Angie Kim is a former trial lawyer whose first novel, Miracle Creek (Farrar, Straus and Giroux, digital galley) is a layered courtroom drama that thoughtfully explores themes of family and forgiveness. Korean immigrants Young and Pak Woo and their teenage daughter Mary live in the small Virginia community of Miracle Creek, where they have started a hyperbaric oxygen therapy business in the barn behind their house. An explosion at book’s beginning kills two patients and injures Pak and Mary. A year later, both are among the witnesses at the murder trial of Elizabeth Ward, the mother of an autistic son who died in the explosion. Elizabeth, who took the night off from the therapy session and was smoking by the creek, is thought to have started the fire that led to the tragedy, although some want to point the finger at Pak and Young who stand to profit from the insurance.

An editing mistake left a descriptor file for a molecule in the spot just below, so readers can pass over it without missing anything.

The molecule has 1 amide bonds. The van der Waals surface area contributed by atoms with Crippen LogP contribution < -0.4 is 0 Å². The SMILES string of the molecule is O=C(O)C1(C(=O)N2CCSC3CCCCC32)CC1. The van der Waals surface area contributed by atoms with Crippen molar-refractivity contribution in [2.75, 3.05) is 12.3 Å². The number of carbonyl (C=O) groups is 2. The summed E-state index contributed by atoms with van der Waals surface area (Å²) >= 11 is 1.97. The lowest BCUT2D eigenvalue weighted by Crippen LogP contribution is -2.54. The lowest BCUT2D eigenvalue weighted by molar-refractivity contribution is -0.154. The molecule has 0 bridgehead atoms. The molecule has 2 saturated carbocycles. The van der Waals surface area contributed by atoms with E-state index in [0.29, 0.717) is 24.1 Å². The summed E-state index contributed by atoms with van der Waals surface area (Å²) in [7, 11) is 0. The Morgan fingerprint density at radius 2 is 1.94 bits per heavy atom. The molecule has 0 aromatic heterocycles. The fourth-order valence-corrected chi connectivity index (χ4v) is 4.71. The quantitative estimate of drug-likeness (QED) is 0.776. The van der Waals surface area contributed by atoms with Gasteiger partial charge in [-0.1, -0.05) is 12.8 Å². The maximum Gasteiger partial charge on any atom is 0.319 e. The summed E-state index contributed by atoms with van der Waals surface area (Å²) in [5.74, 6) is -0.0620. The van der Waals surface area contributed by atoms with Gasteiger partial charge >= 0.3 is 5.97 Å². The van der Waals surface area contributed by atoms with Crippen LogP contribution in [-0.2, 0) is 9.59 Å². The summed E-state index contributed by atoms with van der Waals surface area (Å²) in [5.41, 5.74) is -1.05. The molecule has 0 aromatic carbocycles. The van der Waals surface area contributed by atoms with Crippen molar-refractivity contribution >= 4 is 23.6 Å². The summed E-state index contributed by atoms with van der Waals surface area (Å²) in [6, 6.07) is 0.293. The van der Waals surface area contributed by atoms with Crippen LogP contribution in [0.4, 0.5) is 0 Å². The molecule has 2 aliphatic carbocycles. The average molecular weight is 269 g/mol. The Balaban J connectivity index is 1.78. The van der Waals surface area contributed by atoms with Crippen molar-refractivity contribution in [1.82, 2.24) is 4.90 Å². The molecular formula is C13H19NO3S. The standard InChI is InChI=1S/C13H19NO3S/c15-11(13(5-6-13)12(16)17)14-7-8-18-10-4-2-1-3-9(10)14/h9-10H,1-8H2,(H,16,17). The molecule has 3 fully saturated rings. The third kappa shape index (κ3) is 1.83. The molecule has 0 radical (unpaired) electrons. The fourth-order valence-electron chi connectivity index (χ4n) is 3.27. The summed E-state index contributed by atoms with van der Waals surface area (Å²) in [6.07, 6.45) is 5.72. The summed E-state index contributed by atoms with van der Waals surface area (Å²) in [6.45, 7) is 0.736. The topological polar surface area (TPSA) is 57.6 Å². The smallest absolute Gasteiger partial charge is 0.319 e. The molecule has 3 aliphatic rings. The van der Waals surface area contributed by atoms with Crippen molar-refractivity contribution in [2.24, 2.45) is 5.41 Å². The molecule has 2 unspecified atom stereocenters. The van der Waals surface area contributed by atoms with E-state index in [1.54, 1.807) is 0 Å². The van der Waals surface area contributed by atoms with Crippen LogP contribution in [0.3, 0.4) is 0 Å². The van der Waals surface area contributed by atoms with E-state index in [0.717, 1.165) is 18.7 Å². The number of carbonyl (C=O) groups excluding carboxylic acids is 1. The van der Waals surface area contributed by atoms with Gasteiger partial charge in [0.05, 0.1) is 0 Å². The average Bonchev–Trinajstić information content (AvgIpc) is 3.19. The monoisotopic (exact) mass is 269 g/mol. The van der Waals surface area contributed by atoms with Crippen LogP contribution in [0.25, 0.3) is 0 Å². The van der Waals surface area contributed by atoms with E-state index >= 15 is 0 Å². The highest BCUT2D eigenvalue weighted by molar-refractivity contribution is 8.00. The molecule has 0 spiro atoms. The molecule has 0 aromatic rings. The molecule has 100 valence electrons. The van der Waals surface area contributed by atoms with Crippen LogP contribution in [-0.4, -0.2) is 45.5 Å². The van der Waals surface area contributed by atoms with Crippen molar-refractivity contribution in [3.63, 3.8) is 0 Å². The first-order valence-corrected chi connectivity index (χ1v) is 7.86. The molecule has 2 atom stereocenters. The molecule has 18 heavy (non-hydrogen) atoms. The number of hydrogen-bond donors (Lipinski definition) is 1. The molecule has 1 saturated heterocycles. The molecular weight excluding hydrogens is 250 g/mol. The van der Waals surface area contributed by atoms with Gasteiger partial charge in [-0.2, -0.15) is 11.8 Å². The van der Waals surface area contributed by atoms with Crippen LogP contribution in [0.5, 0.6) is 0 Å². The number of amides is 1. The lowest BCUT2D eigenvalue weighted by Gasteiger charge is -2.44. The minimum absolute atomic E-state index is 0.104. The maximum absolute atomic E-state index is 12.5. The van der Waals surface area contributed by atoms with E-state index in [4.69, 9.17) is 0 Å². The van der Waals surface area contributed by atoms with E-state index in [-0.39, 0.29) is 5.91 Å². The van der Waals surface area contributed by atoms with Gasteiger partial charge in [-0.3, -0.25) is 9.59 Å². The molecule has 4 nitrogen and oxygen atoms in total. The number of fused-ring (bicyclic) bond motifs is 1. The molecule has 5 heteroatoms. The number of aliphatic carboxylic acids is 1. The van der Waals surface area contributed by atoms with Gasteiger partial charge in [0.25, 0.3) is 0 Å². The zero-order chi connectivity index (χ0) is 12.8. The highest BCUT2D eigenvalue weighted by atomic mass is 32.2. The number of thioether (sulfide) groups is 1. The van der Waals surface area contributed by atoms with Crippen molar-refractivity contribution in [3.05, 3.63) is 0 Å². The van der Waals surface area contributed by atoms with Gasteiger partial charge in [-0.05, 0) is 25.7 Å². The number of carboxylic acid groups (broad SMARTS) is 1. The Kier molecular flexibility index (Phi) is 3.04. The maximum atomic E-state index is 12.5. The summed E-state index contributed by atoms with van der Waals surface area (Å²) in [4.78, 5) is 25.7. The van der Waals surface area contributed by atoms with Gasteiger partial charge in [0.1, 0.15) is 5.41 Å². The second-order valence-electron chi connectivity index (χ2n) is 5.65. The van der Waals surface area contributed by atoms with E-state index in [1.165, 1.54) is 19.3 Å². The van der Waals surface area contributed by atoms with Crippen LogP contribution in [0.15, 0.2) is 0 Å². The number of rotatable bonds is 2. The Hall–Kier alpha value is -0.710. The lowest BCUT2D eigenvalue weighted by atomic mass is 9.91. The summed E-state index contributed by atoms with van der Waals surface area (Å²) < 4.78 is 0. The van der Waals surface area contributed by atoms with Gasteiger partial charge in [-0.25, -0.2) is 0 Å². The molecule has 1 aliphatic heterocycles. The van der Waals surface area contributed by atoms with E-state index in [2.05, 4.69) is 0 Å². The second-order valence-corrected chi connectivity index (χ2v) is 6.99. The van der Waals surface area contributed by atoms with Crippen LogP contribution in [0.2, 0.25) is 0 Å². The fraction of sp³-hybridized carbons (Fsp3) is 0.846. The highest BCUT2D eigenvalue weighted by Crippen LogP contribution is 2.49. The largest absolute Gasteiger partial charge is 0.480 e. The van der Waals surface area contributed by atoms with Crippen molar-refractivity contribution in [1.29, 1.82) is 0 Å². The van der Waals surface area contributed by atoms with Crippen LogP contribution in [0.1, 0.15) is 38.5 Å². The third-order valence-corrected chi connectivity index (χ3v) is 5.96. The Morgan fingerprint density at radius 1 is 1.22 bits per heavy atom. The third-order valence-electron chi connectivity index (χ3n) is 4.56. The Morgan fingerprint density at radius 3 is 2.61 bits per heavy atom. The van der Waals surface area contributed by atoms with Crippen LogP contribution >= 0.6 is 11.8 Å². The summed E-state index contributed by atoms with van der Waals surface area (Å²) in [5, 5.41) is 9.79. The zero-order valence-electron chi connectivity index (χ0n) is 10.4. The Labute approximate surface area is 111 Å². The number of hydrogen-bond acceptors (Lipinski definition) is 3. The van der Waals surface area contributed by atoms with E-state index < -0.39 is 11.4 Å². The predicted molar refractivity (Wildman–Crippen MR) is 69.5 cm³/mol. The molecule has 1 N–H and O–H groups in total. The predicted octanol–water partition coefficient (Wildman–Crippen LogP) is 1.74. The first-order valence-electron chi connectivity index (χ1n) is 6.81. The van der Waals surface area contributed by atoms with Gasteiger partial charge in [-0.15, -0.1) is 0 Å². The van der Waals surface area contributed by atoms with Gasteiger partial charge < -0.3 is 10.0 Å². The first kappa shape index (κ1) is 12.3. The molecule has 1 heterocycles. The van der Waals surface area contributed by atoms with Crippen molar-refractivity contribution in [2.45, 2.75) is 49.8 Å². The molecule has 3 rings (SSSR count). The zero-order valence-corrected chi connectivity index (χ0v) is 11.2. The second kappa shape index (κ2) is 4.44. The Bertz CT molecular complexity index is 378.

Miracle Creek is itself divided by the tragedy and trial. Advocates for special needs kids who are anti-HBOT were protesting at the facility the day of the explosion and are on hand for the trial. So are the patients who escaped, including a doctor who knows more about the mysterious note found on the scene than he has told anyone. Young, always the obedient wife, does what her husband tells her but wishes she knew what her daughter is hiding. Elizabeth, formerly seen as a perfect, loving mother, is a stoic enigma. The result is a story as twisty as the creek providing its name.